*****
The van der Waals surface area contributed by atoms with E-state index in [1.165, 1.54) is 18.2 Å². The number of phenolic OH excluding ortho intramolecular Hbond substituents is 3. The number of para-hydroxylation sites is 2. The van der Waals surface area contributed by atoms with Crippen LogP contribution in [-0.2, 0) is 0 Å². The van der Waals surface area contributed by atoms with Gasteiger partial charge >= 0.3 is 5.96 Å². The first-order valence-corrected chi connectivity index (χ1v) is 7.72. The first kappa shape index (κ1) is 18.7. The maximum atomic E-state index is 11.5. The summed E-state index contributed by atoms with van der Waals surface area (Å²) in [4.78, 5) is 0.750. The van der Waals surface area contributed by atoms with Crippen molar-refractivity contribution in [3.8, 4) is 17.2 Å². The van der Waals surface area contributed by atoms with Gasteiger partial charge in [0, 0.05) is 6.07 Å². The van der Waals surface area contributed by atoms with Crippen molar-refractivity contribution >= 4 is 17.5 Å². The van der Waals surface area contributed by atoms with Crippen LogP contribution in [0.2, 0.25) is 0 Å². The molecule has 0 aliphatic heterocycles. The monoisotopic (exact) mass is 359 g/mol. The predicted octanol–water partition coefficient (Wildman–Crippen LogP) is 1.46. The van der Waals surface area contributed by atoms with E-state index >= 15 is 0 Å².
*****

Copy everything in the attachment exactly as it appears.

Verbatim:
The van der Waals surface area contributed by atoms with E-state index in [1.165, 1.54) is 18.2 Å². The number of phenolic OH excluding ortho intramolecular Hbond substituents is 3. The number of para-hydroxylation sites is 2. The van der Waals surface area contributed by atoms with Crippen LogP contribution in [-0.2, 0) is 0 Å². The van der Waals surface area contributed by atoms with Gasteiger partial charge >= 0.3 is 5.96 Å². The first-order valence-corrected chi connectivity index (χ1v) is 7.72. The first kappa shape index (κ1) is 18.7. The maximum atomic E-state index is 11.5. The summed E-state index contributed by atoms with van der Waals surface area (Å²) in [4.78, 5) is 0.750. The van der Waals surface area contributed by atoms with Crippen molar-refractivity contribution in [3.8, 4) is 17.2 Å². The van der Waals surface area contributed by atoms with Gasteiger partial charge in [0, 0.05) is 6.07 Å². The van der Waals surface area contributed by atoms with Crippen molar-refractivity contribution >= 4 is 17.5 Å². The van der Waals surface area contributed by atoms with Crippen LogP contribution in [0.2, 0.25) is 0 Å². The molecule has 0 aliphatic heterocycles. The monoisotopic (exact) mass is 359 g/mol. The predicted octanol–water partition coefficient (Wildman–Crippen LogP) is 1.46. The van der Waals surface area contributed by atoms with E-state index >= 15 is 0 Å².